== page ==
I think I’ve fallen off the bandwagon. Lately I’ve been so pressed for time that writing has taken a backseat to everything else. This is not good.
I’ve considered things like daily page goals, or word count goals, but generally I feel that with writing nonfiction, trying to work toward a word or page count goal could lead to a bunch of crappy writing. Instead, I’ve tried to write something solid, and if I’m satisfied with the quality, then I’m happy with the progress. However, I suspect that I’ll never get done if I keep this system going.
Perhaps there is a happy medium that I’m not seeing. For now, I’ll consider any progress to be good progress.
I ordered a book last week and it arrived on Thursday. I’m almost done with it, and so last night I ordered another one so that I have a new book to start when I finish this one. They’re both business books by Alan Weiss and Marshall Goldsmith. (This is the third book I’ve read by Weiss and the 4th is due to arrive next week) The book I’m writing is nonfiction, and it centers around a philosophy I developed. Reading their books helps me to get my own book done.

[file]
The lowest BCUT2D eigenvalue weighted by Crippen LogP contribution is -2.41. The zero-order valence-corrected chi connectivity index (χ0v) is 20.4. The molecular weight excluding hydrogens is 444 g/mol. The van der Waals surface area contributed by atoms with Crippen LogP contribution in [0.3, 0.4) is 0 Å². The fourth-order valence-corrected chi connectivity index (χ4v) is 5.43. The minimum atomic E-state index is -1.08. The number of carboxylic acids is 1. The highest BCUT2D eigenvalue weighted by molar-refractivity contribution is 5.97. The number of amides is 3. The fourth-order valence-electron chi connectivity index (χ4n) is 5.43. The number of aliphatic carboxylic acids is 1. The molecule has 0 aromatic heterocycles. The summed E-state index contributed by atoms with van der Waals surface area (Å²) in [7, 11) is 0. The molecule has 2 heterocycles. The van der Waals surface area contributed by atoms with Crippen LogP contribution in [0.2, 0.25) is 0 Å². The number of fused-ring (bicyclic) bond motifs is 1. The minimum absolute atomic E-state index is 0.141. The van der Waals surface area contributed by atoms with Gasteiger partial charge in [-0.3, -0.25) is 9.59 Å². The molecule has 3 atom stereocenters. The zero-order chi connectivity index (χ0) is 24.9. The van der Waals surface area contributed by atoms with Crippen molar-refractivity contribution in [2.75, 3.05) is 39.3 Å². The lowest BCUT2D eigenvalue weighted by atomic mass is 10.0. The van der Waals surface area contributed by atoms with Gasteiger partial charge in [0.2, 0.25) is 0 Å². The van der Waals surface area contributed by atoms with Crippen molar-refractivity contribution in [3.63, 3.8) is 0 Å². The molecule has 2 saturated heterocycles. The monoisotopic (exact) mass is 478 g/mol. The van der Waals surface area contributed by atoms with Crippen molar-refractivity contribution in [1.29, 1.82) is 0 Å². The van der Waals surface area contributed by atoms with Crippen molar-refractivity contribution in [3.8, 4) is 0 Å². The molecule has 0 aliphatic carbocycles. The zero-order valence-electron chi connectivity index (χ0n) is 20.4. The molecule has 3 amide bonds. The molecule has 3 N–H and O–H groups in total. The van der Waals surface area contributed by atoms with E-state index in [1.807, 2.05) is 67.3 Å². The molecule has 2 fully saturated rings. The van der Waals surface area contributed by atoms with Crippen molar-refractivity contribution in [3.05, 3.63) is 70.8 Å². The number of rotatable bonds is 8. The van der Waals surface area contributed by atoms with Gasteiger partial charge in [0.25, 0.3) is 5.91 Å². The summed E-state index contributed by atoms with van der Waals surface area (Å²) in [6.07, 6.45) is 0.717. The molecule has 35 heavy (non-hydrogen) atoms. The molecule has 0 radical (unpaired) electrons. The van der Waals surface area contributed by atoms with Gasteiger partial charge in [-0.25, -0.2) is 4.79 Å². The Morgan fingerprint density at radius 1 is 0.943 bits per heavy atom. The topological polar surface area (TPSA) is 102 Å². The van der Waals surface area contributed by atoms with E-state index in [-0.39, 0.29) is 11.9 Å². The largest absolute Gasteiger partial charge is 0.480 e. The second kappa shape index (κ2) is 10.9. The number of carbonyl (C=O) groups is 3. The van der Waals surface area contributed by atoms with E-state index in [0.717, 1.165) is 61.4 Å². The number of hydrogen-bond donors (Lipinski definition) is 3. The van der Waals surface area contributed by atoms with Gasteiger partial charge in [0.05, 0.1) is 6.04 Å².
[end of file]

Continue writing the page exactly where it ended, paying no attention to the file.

I don’t think reading falls into my procrastination trap. I think this is more like research. However, I do find that I get lost in the books, to the extent that I’ve devoured several hundred pages in a few weeks. (I can read fiction much faster; nonfiction requires a different area of my brain, which is why I developed my own personal writing process)
On the one hand, I have tons of new ideas floating around my head. On the other hand, I haven’t done as much writing as I should have.
As it turns out, all of the distraction had a positive effect on the book today. All of a sudden, as soon as I opened my pink notebook and grabbed my pink pen, the words started flowing forth in a torrent of pink ink.
I really think that there is something different that comes with writing nonfiction as opposed to fiction. I was discussing this with an author friend of mine today. He didn’t understand what I was saying when I said that this book is harder than writing a novel, and then I drew the comparison of trying to write a 250+ page essay or research report. That’s essentially what I’m doing. And then he understood.
Oddly, though, I think that taking time to work on fictional pieces and writing articles and working on my blog and posting to Twitter have all helped. There is a subtle shift from fiction to Twitter to my blog to articles to the nonfiction book, and so doing those things together allow my brain to shift gears from fiction to nonfiction.
This isn’t procrastination–this is the writing process!